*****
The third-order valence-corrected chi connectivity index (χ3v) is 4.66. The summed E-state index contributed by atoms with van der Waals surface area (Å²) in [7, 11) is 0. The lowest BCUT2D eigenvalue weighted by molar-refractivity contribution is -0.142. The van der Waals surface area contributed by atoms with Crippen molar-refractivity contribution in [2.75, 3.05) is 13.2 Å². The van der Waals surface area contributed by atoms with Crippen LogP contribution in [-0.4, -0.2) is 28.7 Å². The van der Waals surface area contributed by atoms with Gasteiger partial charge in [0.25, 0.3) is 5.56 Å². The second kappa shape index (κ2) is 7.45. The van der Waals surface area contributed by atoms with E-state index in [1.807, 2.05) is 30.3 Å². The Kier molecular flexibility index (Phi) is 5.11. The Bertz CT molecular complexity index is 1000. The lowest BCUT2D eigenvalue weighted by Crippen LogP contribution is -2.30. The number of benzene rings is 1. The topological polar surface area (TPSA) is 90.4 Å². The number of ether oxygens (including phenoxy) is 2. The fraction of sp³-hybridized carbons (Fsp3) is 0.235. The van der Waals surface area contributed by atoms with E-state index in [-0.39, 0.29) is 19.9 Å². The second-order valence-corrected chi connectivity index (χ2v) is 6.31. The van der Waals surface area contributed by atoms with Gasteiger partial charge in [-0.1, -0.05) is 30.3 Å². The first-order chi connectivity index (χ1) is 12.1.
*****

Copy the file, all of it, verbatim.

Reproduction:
The third-order valence-corrected chi connectivity index (χ3v) is 4.66. The summed E-state index contributed by atoms with van der Waals surface area (Å²) in [7, 11) is 0. The lowest BCUT2D eigenvalue weighted by molar-refractivity contribution is -0.142. The van der Waals surface area contributed by atoms with Crippen molar-refractivity contribution in [2.75, 3.05) is 13.2 Å². The van der Waals surface area contributed by atoms with Crippen LogP contribution in [-0.4, -0.2) is 28.7 Å². The van der Waals surface area contributed by atoms with Gasteiger partial charge in [0.25, 0.3) is 5.56 Å². The second kappa shape index (κ2) is 7.45. The van der Waals surface area contributed by atoms with E-state index in [1.807, 2.05) is 30.3 Å². The Kier molecular flexibility index (Phi) is 5.11. The Bertz CT molecular complexity index is 1000. The lowest BCUT2D eigenvalue weighted by Crippen LogP contribution is -2.30. The number of benzene rings is 1. The topological polar surface area (TPSA) is 90.4 Å². The number of ether oxygens (including phenoxy) is 2. The fraction of sp³-hybridized carbons (Fsp3) is 0.235. The van der Waals surface area contributed by atoms with E-state index in [-0.39, 0.29) is 19.9 Å². The second-order valence-corrected chi connectivity index (χ2v) is 6.31. The van der Waals surface area contributed by atoms with Gasteiger partial charge in [-0.1, -0.05) is 30.3 Å². The first-order chi connectivity index (χ1) is 12.1.